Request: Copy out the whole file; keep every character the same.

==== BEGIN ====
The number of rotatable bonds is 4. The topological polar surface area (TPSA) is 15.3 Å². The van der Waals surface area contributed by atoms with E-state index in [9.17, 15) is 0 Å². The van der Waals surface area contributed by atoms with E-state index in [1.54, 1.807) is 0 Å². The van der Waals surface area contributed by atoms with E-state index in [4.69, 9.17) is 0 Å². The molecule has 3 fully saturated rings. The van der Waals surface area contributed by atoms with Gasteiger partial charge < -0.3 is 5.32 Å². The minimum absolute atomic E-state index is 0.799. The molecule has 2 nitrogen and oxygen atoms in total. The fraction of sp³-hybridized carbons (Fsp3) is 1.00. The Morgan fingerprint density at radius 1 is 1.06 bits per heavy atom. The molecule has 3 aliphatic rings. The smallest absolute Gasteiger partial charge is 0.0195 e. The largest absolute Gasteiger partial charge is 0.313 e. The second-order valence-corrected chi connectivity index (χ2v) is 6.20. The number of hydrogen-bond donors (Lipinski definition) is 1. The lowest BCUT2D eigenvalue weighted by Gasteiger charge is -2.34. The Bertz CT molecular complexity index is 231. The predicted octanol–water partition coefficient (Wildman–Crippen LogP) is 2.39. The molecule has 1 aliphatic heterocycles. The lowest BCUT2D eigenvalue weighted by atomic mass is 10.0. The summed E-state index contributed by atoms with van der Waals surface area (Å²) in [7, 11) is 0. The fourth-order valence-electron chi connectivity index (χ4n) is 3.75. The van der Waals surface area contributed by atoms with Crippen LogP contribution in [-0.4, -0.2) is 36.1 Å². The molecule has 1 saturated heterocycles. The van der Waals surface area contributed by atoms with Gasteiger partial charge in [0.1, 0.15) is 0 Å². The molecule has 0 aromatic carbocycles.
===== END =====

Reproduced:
The number of rotatable bonds is 4. The topological polar surface area (TPSA) is 15.3 Å². The van der Waals surface area contributed by atoms with E-state index in [9.17, 15) is 0 Å². The van der Waals surface area contributed by atoms with E-state index in [1.54, 1.807) is 0 Å². The van der Waals surface area contributed by atoms with E-state index in [4.69, 9.17) is 0 Å². The molecule has 3 fully saturated rings. The van der Waals surface area contributed by atoms with Gasteiger partial charge < -0.3 is 5.32 Å². The minimum absolute atomic E-state index is 0.799. The molecule has 2 nitrogen and oxygen atoms in total. The fraction of sp³-hybridized carbons (Fsp3) is 1.00. The Morgan fingerprint density at radius 1 is 1.06 bits per heavy atom. The molecule has 3 aliphatic rings. The smallest absolute Gasteiger partial charge is 0.0195 e. The largest absolute Gasteiger partial charge is 0.313 e. The second-order valence-corrected chi connectivity index (χ2v) is 6.20. The number of hydrogen-bond donors (Lipinski definition) is 1. The lowest BCUT2D eigenvalue weighted by Gasteiger charge is -2.34. The Bertz CT molecular complexity index is 231. The predicted octanol–water partition coefficient (Wildman–Crippen LogP) is 2.39. The molecule has 1 aliphatic heterocycles. The lowest BCUT2D eigenvalue weighted by atomic mass is 10.0. The summed E-state index contributed by atoms with van der Waals surface area (Å²) in [7, 11) is 0. The fourth-order valence-electron chi connectivity index (χ4n) is 3.75. The van der Waals surface area contributed by atoms with Crippen LogP contribution in [-0.4, -0.2) is 36.1 Å². The molecule has 1 saturated heterocycles. The van der Waals surface area contributed by atoms with Gasteiger partial charge in [0.1, 0.15) is 0 Å². The molecule has 0 aromatic carbocycles.